Working with wood can be both challenging and rewarding. Reproductions with historical significance are even more enjoyable when you make them yourself. This project will outline the steps required to make an eight-spoke wooden wagon wheel you can use as an outdoor decoration or as a base for a rustic side table. With a few basic woodworking tools, lumber, a few dowels, glue and some drawing supplies, you will be on your way to creating your own country-style masterpiece.
Draw an overall plan for your wagon wheel as a base for creating a pattern for all the parts you will need. Use a simple pencil and string compass to create a large circle for the outer rim of your wheel. Dissect the circle with a straight line through the middle of the shape. Turn the drawing and dissect the circle with another straight line which divides your circle into four equal parts. Draw two more dissecting lines through you circle to divide it into eight equal parts.
From the outer rim and using a T-square, measure at least 1 3/4 inches inward on one of the dissecting lines to draw the flat inner edge of your rim. Repeat this process for each of the eight lines on your drawing. Finish your overall pattern by drawing a middle hub, at least 4 1/2 inches across, using the string compass. Square off this circular hub into an octagon shape, drawing straight lines for the outer perimeter of the hub in the same manner you drew the lines for the outer rim.
You create your outer rim pattern pieces by dividing your overall outer rim design into four equal pieces. Each of the four pieces will accept two spokes when you assemble your wagon wheel. Cut the four-piece pattern from the overall plan and set it aside.
Create your inner hub pattern by cutting the octagon shape from the middle of your overall wagon wheel pattern. Set aside the middle piece of you pattern. The middle piece will be used in the next step to measure the length needed for each dowel for your spokes.
Measure the remaining middle pattern size and add 1 inch to your measurement to be used as the length for your dowel spokes. This will give you 1/2 inch on either side of the dowel to insert into the hub and outer rim during assembly.
Draw the octagon hub pattern on wood that measures at least 1 1/2 inches thick. Cut the hub with a table saw.
Secure the hub in a wood vice, then use a drill press to drill perpendicular holes 1/2-inch deep into the exact centre of the flat surface of each of your octagon cuts. Use a width large enough to accept your wood dowels.
Draw the pattern of your four rims on wood planks at least 1 1/2 inches thick. Lay your pattern the long way on the grain of the wood for greater strength. Cut the four rims from your pattern. Secure each rim in a wood vice, then use a drill press to drill perpendicular holes in the exact middle of each of the flat surfaces of your rims to accept spokes (just as you did for the hub.) Drill more holes on each of the outer edges of the four rim pieces to later join the pieces with dowels.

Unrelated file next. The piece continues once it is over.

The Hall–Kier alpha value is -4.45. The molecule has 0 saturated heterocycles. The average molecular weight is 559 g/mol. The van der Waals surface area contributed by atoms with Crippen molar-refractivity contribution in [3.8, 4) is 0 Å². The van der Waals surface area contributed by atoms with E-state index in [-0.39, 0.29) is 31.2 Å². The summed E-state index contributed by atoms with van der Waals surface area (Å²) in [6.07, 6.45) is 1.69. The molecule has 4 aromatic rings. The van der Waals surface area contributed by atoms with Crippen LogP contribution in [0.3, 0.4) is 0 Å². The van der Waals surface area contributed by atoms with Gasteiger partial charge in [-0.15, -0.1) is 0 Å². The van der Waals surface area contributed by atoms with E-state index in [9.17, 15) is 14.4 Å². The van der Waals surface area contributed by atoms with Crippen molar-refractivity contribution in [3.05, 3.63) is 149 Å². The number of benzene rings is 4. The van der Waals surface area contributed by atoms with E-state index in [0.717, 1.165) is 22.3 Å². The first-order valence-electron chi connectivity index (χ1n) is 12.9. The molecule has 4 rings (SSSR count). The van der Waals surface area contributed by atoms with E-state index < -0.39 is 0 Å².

Using your drill press, drill the wood hub in the exact enter of the octagon for the wheel mounting hole. This hole should be at least 3/4 inch wide. You can fill with the hole with a piece of metal pipe, if desired.
Cut eight dowels with the measurements from your pattern for your spokes. Cut eight 1-inch joining dowels to be used to assemble the outer rim. Set the pieces aside for assembly.
To assemble your wagon wheel, apply glue to the end of each spoke. Fit the spokes into the centre hub one at a time. Tap with a wooden mallet to secure each spoke into the hub.
Apply glue to the end of your dowel pins. Loosely join all of the rim pieces together with the dowel pins. Do not push to tighten the structure yet.
Place the spoke assembly inside the loose-fitted outer rim wheel structure. Apply glue to the outer spokes. Gradually work each section together while mounting the wheel structure down onto the spokes. Alternately push the rim structure together and the rim onto the spokes. Use the rubber mallet to tighten the structure and make it solid.
If desired, you can sand the structure or you can leave it unfinished for a rustic look. You can also paint or seal your wooden wagon wheel if you want a more elaborate finish or to protect it from the weather.
Using straight surfaces on the inner rim and outer hub will make it easier to drill and construct your wagon wheel. Using a wider piece of wood for your wagon wheel hub will give your piece more interest and dimension. You can tighten a ratchet-style cargo strap around the outer perimeter of your wagon wheel to hold the structure more securely while the glue dries.
Always wear eye protection when using power tools. Keep fingers and cords clear from blades while cutting your materials.